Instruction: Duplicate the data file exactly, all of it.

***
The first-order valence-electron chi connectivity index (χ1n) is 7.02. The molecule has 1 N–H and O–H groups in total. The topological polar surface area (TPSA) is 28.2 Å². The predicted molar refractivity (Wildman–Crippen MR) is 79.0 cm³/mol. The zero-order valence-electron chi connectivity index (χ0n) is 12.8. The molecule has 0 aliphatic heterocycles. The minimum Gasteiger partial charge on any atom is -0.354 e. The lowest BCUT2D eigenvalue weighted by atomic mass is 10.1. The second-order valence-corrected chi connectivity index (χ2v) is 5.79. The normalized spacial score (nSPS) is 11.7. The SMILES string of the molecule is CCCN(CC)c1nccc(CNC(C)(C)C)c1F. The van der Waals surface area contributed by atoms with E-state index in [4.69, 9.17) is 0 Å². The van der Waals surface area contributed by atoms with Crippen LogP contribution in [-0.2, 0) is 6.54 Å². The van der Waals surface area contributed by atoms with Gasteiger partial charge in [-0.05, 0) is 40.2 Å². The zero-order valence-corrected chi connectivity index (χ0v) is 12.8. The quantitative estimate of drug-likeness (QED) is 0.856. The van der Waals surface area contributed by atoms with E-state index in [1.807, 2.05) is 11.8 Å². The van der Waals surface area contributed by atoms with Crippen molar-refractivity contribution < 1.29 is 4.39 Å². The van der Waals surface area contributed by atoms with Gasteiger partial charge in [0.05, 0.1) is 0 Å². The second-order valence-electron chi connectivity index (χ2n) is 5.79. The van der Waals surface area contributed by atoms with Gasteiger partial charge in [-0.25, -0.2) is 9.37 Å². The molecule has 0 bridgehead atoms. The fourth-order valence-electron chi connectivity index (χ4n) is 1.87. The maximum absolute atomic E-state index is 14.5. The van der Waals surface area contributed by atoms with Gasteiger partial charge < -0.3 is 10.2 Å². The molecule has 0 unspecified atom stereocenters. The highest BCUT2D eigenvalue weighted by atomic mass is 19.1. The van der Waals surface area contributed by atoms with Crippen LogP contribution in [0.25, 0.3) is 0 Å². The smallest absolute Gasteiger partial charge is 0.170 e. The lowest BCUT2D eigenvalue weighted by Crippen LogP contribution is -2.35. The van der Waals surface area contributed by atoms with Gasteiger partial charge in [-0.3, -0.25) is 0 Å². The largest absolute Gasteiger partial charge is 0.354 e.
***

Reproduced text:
The first-order valence-electron chi connectivity index (χ1n) is 7.02. The molecule has 1 N–H and O–H groups in total. The topological polar surface area (TPSA) is 28.2 Å². The predicted molar refractivity (Wildman–Crippen MR) is 79.0 cm³/mol. The zero-order valence-electron chi connectivity index (χ0n) is 12.8. The molecule has 0 aliphatic heterocycles. The minimum Gasteiger partial charge on any atom is -0.354 e. The lowest BCUT2D eigenvalue weighted by atomic mass is 10.1. The second-order valence-corrected chi connectivity index (χ2v) is 5.79. The normalized spacial score (nSPS) is 11.7. The SMILES string of the molecule is CCCN(CC)c1nccc(CNC(C)(C)C)c1F. The van der Waals surface area contributed by atoms with E-state index in [4.69, 9.17) is 0 Å². The van der Waals surface area contributed by atoms with Crippen LogP contribution in [-0.2, 0) is 6.54 Å². The van der Waals surface area contributed by atoms with Gasteiger partial charge in [-0.05, 0) is 40.2 Å². The zero-order valence-corrected chi connectivity index (χ0v) is 12.8. The quantitative estimate of drug-likeness (QED) is 0.856. The van der Waals surface area contributed by atoms with E-state index in [1.807, 2.05) is 11.8 Å². The van der Waals surface area contributed by atoms with Crippen molar-refractivity contribution < 1.29 is 4.39 Å². The van der Waals surface area contributed by atoms with Gasteiger partial charge in [0.05, 0.1) is 0 Å². The second-order valence-electron chi connectivity index (χ2n) is 5.79. The van der Waals surface area contributed by atoms with Gasteiger partial charge in [-0.25, -0.2) is 9.37 Å². The molecule has 0 bridgehead atoms. The fourth-order valence-electron chi connectivity index (χ4n) is 1.87. The maximum absolute atomic E-state index is 14.5. The van der Waals surface area contributed by atoms with Gasteiger partial charge < -0.3 is 10.2 Å². The molecule has 0 unspecified atom stereocenters. The highest BCUT2D eigenvalue weighted by atomic mass is 19.1. The van der Waals surface area contributed by atoms with Crippen LogP contribution in [0.25, 0.3) is 0 Å². The smallest absolute Gasteiger partial charge is 0.170 e. The lowest BCUT2D eigenvalue weighted by Crippen LogP contribution is -2.35. The van der Waals surface area contributed by atoms with Gasteiger partial charge in [-0.3, -0.25) is 0 Å². The largest absolute Gasteiger partial charge is 0.354 e.